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Egyptian Citrus Prices Will Be More Competitive Than Those of Turkey and Greece

Egyptian exporters are gearing up for the citrus season, which officially begins on December 15, but it remains unclear how prices will compare to last season. Mahmoud Esawy, export manager at Al Wessam Company for Agri Crops, shares his insights.

According to previous statements from professional sources, an increase in prices is necessary to cover increased production costs, and to reflect the quality of Egyptian citrus this season as well as the supply-demand balance for citrus on the global market. In Esawy’s view, Egyptian exporters need to be highly flexible, FreshPlaza notes. 

Esawy says, “It’s true that our position among the competitors is advantageous, both in terms of volume and quality. Egypt will be in competition with Greece and Türkiye , but we have abundant volumes, very good quality this season with availability of all sizes, and a wide range of varieties, from Mandarins, Murcott, Lemon, Navel Orange, Valencia And Baladi Orange. This allows us to meet all market requirements. But still, we don’t have total freedom price-wise.”

The exporter adds, “We’ll be looking to match competitive prices and keep pace with rising production costs. The cost of packaging and agricultural inputs has soared in Egypt, and this has been exacerbated by the rise in the exchange rate of the dollar. We have done our best to control production costs, and we will also make every effort to ensure that prices do not increase inappropriately. The price increase comes first and foremost to improve fruit quality and satisfy customer needs, especially in the premium segment. We aim to remain competitive in all markets, and our fruit will not be more expensive than that from Turkey or Greece. We already know that our mandarins will be more competitive, and it’s still a bit early to say about navel oranges, but that will probably be the case too.”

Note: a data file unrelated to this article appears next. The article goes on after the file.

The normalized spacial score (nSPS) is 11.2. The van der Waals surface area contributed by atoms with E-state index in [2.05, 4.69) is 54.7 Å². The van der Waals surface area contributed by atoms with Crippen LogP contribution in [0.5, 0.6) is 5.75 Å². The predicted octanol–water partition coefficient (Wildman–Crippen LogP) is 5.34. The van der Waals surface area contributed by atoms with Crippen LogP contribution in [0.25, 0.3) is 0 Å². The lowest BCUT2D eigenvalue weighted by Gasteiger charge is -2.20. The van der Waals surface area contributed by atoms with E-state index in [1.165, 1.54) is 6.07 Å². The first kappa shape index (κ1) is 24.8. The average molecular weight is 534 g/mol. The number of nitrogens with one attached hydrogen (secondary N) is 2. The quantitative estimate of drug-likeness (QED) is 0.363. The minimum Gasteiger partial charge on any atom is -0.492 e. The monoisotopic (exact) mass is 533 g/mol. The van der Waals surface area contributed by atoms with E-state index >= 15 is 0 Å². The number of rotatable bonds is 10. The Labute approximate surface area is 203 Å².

“Beyond the competition with other origins, there will be strong competition between Egyptian exporters,” adds Esawy. “This will be very beneficial for our customers, and they will find adequate prices for a product of better quality and sizes than last season, and no more expensive than the global competition. At the start of the season, I estimate the increase over the start of last season to be around 10-15% compared to the same period of last season. If we have stable demand throughout the season, then the campaign will be very successful.”

Source: East Fruit

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